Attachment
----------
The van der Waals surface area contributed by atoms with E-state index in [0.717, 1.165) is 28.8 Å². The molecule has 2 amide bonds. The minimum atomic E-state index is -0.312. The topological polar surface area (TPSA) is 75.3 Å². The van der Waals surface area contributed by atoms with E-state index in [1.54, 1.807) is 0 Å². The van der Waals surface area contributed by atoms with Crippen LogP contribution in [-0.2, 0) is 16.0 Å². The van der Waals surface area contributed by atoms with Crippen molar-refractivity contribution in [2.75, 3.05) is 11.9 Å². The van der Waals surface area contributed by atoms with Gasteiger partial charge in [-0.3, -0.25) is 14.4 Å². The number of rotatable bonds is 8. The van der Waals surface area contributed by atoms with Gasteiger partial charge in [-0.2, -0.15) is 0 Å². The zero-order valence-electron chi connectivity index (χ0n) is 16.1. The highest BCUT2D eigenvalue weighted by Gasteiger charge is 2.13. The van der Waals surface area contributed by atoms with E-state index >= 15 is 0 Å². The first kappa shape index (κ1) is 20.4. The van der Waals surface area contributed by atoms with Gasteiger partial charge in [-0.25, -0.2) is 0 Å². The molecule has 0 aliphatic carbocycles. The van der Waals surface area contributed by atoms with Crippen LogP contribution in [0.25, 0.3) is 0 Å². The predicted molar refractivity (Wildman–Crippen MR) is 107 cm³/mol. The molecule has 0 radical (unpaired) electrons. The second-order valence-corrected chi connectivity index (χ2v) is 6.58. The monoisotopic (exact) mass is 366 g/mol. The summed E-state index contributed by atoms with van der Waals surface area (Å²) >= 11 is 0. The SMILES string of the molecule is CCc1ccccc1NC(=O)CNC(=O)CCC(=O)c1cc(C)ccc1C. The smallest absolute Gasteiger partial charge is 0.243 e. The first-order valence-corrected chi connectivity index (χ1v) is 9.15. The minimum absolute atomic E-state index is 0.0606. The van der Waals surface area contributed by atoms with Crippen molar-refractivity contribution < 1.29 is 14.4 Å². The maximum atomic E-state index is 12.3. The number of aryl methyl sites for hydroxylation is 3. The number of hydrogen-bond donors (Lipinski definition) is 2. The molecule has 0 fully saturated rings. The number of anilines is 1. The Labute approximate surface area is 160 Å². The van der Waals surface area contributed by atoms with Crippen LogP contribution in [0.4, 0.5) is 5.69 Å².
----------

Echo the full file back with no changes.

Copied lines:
The van der Waals surface area contributed by atoms with E-state index in [0.717, 1.165) is 28.8 Å². The molecule has 2 amide bonds. The minimum atomic E-state index is -0.312. The topological polar surface area (TPSA) is 75.3 Å². The van der Waals surface area contributed by atoms with E-state index in [1.54, 1.807) is 0 Å². The van der Waals surface area contributed by atoms with Crippen LogP contribution in [-0.2, 0) is 16.0 Å². The van der Waals surface area contributed by atoms with Crippen molar-refractivity contribution in [2.75, 3.05) is 11.9 Å². The van der Waals surface area contributed by atoms with Gasteiger partial charge in [-0.3, -0.25) is 14.4 Å². The number of rotatable bonds is 8. The van der Waals surface area contributed by atoms with Gasteiger partial charge in [-0.2, -0.15) is 0 Å². The zero-order valence-electron chi connectivity index (χ0n) is 16.1. The highest BCUT2D eigenvalue weighted by Gasteiger charge is 2.13. The van der Waals surface area contributed by atoms with E-state index >= 15 is 0 Å². The first kappa shape index (κ1) is 20.4. The van der Waals surface area contributed by atoms with Gasteiger partial charge in [-0.25, -0.2) is 0 Å². The molecule has 0 aliphatic carbocycles. The van der Waals surface area contributed by atoms with Crippen LogP contribution in [0.25, 0.3) is 0 Å². The predicted molar refractivity (Wildman–Crippen MR) is 107 cm³/mol. The molecule has 0 radical (unpaired) electrons. The second-order valence-corrected chi connectivity index (χ2v) is 6.58. The monoisotopic (exact) mass is 366 g/mol. The summed E-state index contributed by atoms with van der Waals surface area (Å²) >= 11 is 0. The SMILES string of the molecule is CCc1ccccc1NC(=O)CNC(=O)CCC(=O)c1cc(C)ccc1C. The smallest absolute Gasteiger partial charge is 0.243 e. The first-order valence-corrected chi connectivity index (χ1v) is 9.15. The minimum absolute atomic E-state index is 0.0606. The van der Waals surface area contributed by atoms with Crippen molar-refractivity contribution < 1.29 is 14.4 Å². The maximum atomic E-state index is 12.3. The number of aryl methyl sites for hydroxylation is 3. The number of hydrogen-bond donors (Lipinski definition) is 2. The molecule has 0 fully saturated rings. The number of anilines is 1. The Labute approximate surface area is 160 Å². The van der Waals surface area contributed by atoms with Crippen LogP contribution in [0.4, 0.5) is 5.69 Å².